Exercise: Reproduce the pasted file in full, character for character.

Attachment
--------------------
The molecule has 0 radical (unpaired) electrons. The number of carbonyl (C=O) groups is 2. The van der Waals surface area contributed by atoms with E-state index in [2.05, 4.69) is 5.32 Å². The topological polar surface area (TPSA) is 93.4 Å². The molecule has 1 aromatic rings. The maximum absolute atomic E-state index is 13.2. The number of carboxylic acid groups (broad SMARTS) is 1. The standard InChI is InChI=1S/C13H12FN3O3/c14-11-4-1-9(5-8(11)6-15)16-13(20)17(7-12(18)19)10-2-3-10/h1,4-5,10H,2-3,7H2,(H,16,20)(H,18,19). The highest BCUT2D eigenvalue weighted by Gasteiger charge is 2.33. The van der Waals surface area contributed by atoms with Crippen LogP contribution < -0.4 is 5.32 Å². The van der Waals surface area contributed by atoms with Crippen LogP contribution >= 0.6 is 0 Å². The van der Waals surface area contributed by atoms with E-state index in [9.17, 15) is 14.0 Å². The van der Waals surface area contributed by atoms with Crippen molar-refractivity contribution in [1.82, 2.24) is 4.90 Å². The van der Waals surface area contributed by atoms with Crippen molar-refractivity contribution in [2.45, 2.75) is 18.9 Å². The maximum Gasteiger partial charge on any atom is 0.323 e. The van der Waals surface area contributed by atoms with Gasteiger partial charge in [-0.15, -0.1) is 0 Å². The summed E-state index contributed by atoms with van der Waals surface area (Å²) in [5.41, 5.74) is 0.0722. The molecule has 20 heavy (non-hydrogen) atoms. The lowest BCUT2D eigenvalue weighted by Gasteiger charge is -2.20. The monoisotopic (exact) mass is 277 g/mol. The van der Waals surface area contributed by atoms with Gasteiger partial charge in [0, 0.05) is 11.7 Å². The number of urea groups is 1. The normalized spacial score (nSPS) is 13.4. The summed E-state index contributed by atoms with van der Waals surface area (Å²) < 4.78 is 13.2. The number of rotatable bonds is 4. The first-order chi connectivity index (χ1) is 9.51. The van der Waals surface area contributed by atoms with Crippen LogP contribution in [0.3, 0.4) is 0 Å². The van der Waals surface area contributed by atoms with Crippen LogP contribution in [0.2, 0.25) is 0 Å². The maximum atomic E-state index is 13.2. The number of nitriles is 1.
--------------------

The molecule has 0 radical (unpaired) electrons. The number of carbonyl (C=O) groups is 2. The van der Waals surface area contributed by atoms with E-state index in [2.05, 4.69) is 5.32 Å². The topological polar surface area (TPSA) is 93.4 Å². The molecule has 1 aromatic rings. The maximum absolute atomic E-state index is 13.2. The number of carboxylic acid groups (broad SMARTS) is 1. The standard InChI is InChI=1S/C13H12FN3O3/c14-11-4-1-9(5-8(11)6-15)16-13(20)17(7-12(18)19)10-2-3-10/h1,4-5,10H,2-3,7H2,(H,16,20)(H,18,19). The highest BCUT2D eigenvalue weighted by Gasteiger charge is 2.33. The van der Waals surface area contributed by atoms with Crippen LogP contribution < -0.4 is 5.32 Å². The van der Waals surface area contributed by atoms with Crippen LogP contribution >= 0.6 is 0 Å². The van der Waals surface area contributed by atoms with E-state index in [9.17, 15) is 14.0 Å². The van der Waals surface area contributed by atoms with Crippen molar-refractivity contribution in [1.82, 2.24) is 4.90 Å². The van der Waals surface area contributed by atoms with Crippen molar-refractivity contribution in [2.45, 2.75) is 18.9 Å². The maximum Gasteiger partial charge on any atom is 0.323 e. The van der Waals surface area contributed by atoms with Gasteiger partial charge in [-0.15, -0.1) is 0 Å². The summed E-state index contributed by atoms with van der Waals surface area (Å²) in [5.41, 5.74) is 0.0722. The molecule has 20 heavy (non-hydrogen) atoms. The lowest BCUT2D eigenvalue weighted by Gasteiger charge is -2.20. The monoisotopic (exact) mass is 277 g/mol. The van der Waals surface area contributed by atoms with Gasteiger partial charge in [0, 0.05) is 11.7 Å². The number of urea groups is 1. The normalized spacial score (nSPS) is 13.4. The summed E-state index contributed by atoms with van der Waals surface area (Å²) < 4.78 is 13.2. The number of rotatable bonds is 4. The first-order chi connectivity index (χ1) is 9.51. The van der Waals surface area contributed by atoms with Crippen LogP contribution in [0.3, 0.4) is 0 Å². The van der Waals surface area contributed by atoms with Crippen LogP contribution in [0.2, 0.25) is 0 Å². The maximum atomic E-state index is 13.2. The number of nitriles is 1.